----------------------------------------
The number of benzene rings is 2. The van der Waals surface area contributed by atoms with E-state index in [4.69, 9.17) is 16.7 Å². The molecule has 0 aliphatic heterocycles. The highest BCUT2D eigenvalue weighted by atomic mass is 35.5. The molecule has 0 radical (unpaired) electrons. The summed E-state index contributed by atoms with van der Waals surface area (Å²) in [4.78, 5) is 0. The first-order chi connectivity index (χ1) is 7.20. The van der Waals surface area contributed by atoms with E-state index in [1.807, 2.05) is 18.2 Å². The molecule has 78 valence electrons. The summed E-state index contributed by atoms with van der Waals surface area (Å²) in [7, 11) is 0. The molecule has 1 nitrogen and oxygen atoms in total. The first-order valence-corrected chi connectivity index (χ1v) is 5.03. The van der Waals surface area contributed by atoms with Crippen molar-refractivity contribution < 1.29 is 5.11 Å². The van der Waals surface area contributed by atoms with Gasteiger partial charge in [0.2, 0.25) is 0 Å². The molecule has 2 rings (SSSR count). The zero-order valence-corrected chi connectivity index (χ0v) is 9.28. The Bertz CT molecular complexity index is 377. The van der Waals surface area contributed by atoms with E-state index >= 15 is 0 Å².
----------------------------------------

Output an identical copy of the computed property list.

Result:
The number of benzene rings is 2. The van der Waals surface area contributed by atoms with E-state index in [4.69, 9.17) is 16.7 Å². The molecule has 0 aliphatic heterocycles. The highest BCUT2D eigenvalue weighted by atomic mass is 35.5. The molecule has 0 radical (unpaired) electrons. The summed E-state index contributed by atoms with van der Waals surface area (Å²) in [4.78, 5) is 0. The first-order chi connectivity index (χ1) is 7.20. The van der Waals surface area contributed by atoms with E-state index in [1.807, 2.05) is 18.2 Å². The molecule has 78 valence electrons. The summed E-state index contributed by atoms with van der Waals surface area (Å²) in [7, 11) is 0. The molecule has 1 nitrogen and oxygen atoms in total. The first-order valence-corrected chi connectivity index (χ1v) is 5.03. The van der Waals surface area contributed by atoms with Crippen molar-refractivity contribution < 1.29 is 5.11 Å². The van der Waals surface area contributed by atoms with Gasteiger partial charge in [0.2, 0.25) is 0 Å². The molecule has 2 rings (SSSR count). The zero-order valence-corrected chi connectivity index (χ0v) is 9.28. The Bertz CT molecular complexity index is 377. The van der Waals surface area contributed by atoms with E-state index >= 15 is 0 Å².